Church leaders hope training will improve quality care and bring institutions above what local governments require.
May 24, 2017
Libna Stevens, assistant director of communication, Inter-American Division
Attendees ofd the Hospital Leadership Training certificate program in Cancún, Mexico. [photo courtesy: Inter-American Division/LLU]
The Seventh-day Adventist Church in Inter-America (IAD), in partnership with Loma Linda University (LLU), recently held a Hospital Leadership Training certificate program for hospital administrators and top management staff across Adventist hospitals in the region.
The six-day initial leadership training session brought facilitators from LLU’s Public Health and LLU Hospital Business Development, along with Adventist Health International, to Cancún, Mexico. The goal was to instruct nearly 60 professionals on topics including self-awareness, health systems assessments, SWOT Analysis, spiritual calling of leadership, emotional health, and other aspects.
It is a pilot project that has been in the works for more than 10 years but finally all logistics allowed it to move forward, says Dr. Elie S. Honoré, president of Adventist Healthcare Services Inter-America (AHS-IA). Honoré oversees all 14 Adventist hospitals in Inter-America. AHS-IA is an IAD institution working in partnership with Loma Linda University Health and Adventist Health International and exists to strengthen and assist healthcare institutions promoting physical, mental, social, and spiritual wholeness of mankind while fulfilling the mission of the Church.
“For years, our hospital administrators have received informal training,” says Honoré. “Only two have a master’s degree, but we want to ensure that their top leadership staff including the medical directors, nursing directors, finance directors receive this comprehensive training program.”
It’s about investing in the leadership staff, providing an on-going hospital leadership training program for better quality care and bringing institutions far above than what local governments require, adds Honoré.
“The same way you cannot call yourself a doctor without being a licensed physician, the same applies for hospital administrators, they must be licensed and trained professionally to ensure high-level management for the healthcare institution in order to serve effectively the institution’s purpose in their respective communities,” explains Honoré.
The training will allow church administrators to look at investing in hospital administration staff they oversee as board members, develop their skills, seek to update a databank of professionally trained administrators, and minimize the reappointment of trained administrators and medical professionals elsewhere. “Often times, these trained administrators and professionals are reassigned outside of their fields of capacity, within the context of the church system of reappointing administrators and leaders every four or five years,” adds Honoré.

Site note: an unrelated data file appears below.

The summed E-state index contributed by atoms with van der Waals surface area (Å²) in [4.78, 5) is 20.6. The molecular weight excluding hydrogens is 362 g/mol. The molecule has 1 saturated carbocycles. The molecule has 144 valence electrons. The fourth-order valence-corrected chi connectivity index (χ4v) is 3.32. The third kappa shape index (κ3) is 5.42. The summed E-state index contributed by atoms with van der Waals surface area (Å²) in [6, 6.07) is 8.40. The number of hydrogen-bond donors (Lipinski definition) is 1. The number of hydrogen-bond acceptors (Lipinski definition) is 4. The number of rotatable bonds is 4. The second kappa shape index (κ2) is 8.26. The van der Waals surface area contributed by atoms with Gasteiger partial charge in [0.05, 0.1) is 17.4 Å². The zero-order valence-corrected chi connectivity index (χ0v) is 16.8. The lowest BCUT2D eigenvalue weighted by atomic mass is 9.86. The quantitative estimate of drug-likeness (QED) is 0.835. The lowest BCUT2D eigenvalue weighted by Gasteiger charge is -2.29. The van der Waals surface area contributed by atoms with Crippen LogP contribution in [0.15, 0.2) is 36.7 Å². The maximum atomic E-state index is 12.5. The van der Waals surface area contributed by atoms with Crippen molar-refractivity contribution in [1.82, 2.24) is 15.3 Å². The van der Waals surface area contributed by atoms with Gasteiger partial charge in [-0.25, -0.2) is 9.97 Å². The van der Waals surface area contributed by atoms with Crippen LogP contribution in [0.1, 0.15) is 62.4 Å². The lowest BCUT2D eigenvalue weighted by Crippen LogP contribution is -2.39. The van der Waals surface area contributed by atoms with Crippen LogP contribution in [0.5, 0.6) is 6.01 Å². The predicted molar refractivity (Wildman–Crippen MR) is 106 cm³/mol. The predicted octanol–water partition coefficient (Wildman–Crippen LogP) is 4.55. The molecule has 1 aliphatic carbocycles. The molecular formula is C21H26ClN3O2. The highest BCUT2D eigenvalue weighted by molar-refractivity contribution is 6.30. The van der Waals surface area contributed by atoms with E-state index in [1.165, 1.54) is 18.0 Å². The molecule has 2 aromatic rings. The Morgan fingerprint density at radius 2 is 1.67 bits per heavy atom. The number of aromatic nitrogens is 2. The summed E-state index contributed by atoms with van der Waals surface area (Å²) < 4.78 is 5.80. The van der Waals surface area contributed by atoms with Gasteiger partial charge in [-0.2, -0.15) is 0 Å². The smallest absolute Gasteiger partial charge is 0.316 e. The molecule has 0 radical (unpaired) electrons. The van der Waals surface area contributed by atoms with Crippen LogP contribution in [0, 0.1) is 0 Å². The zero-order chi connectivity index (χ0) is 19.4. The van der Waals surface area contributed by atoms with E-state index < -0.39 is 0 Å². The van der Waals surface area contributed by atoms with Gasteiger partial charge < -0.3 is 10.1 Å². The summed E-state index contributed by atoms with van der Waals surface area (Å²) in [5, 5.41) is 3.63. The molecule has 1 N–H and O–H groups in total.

Dr. Honoré reported professionals from 11 of the 14 hospitals in Inter-America took part in the first training session held March 20-25, in Mexico. The eight-day training program included practical workshops and problem-solving group sessions. Several others followed online as the sessions were live streamed.
Two more training sessions will take place in July and November. All the sessions will continue to be recorded for administrators unable to attend because of demanding responsibilities within their healthcare institutions.
In between sessions, hospital leadership enrolled in the program will complete book reading assignments and classwork online, he explains.
The IAD is investing thousands of dollars for the custom, high-level, non-academic three-session Diploma program this year. “This is an invaluable program by Loma Linda University and we are thankful that the Inter-American Division is first to implement it across its hospitals,” says Honoré.
The plan is to continue a training session by LLU with hospital board members and for Montemorelos University, an institution operated by the IAD, to offer an ongoing training program for hospital leaders across the territory, starting with an undergraduate program.
This training offered by LLU will secure certification of many of our hospital administrators who are required to have high-level training in their countries, explains Honoré. In Mexico, there are three Adventist hospitals overseen by the Adventist Church that could be shut down if top leadership is not certified to operate the healthcare institutions.
Other countries like Belize, Haiti, the Dominican Republic and Guyana are beginning to tighten their requirements on private hospital management so this training will provide the operation of hospitals to continue uninterrupted. “This has been among our priorities for our hospital staff,” said Honoré
Already the AHS-IA provides regional training every year and LLU provides the Global Healthcare Conference training for all hospital administrators and staff every three years.
Adventist hospitals in Inter-America will move forward as hospital administrators and staff continue to offer quality healthcare, update to digitized systems, technical financial programs and hospital management system, including electronic medical records, as they operate in their institutions and surrounding communities.
Plans will follow to improve the quality and training of professionals in the 24 Adventist clinics operating every day across the IAD territory, Dr. Honoré says.
For more information about Adventist Hospitals across Inter-America, visit interamerica.org